Public schools in Sweden are open to everyone, including expats. These schools follow the Swedish curriculum.
Public schools in Sweden also takes steps to accommodate non-Swedish speakers, with classes known as “preparatory classes” which assist non-Swedish speakers. Preparatory classes run alongside regular lessons– the goal is for students to reach a certain point of proficiency that allows them to be fully integrated into the school. This usually takes around six to 12 months. In addition, some public schools offer expat students special classes to help them maintain mother-tongue proficiency.
Swedish schools are administrated by the local municipality in which they are located. These institutions are taxpayer-funded and charge no fees for students from the age of 3 to a maximum of age 20.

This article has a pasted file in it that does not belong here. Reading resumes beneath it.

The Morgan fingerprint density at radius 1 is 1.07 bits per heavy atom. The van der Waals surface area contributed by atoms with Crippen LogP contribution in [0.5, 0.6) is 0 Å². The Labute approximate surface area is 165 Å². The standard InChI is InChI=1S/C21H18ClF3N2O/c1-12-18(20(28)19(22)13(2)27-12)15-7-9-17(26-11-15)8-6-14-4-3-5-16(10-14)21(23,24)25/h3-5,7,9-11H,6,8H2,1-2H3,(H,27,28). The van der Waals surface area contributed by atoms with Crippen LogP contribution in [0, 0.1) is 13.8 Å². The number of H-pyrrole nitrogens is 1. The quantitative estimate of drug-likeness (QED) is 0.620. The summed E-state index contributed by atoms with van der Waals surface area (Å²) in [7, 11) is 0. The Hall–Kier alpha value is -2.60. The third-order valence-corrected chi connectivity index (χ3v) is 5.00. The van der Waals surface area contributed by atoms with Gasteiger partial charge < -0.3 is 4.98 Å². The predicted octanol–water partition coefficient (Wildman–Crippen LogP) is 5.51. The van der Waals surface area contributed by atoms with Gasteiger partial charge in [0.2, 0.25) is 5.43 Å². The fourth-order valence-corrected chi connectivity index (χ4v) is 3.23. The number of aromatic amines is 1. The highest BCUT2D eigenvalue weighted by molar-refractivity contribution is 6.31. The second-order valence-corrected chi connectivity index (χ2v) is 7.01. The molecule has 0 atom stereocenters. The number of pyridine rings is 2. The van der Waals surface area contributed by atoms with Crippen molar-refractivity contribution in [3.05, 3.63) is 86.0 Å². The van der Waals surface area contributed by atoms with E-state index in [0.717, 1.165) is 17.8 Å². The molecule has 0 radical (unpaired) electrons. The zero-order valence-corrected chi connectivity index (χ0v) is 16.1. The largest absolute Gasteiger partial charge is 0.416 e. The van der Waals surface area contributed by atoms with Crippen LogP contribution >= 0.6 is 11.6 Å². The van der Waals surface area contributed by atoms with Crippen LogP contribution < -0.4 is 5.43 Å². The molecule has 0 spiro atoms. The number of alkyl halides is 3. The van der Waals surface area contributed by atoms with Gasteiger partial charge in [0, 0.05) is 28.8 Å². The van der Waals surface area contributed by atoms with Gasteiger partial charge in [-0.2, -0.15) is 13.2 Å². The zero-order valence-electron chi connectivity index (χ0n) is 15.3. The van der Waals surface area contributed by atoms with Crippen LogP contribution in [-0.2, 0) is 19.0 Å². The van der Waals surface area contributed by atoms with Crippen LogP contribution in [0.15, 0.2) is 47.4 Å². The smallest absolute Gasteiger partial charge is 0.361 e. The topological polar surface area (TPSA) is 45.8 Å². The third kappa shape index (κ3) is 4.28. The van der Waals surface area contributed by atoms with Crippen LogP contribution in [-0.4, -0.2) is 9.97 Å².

School is only compulsory for students aged seven to 16, however. All nine years of compulsory education are undertaken at a comprehensive school (grundskola). Following this, students wishing to continue with their education move on to upper secondary school.
Upper secondary school (gymnasieskola) is more specialised, and students must choose their path from a number of national programmes. Some are vocational and others prepare students for entry to higher education. Each programme focuses on a particular subject area. There are also a handful of introductory programmes available to assist students that don’t yet qualify for a national programme. This includes a Swedish-language programme for newcomers to the country who aren’t proficient in Swedish.
Swedish schools generally have high standards and offer a good quality of education. As such, most children in Sweden go to public schools. However, many expats choose to forego public school in favour of international schools.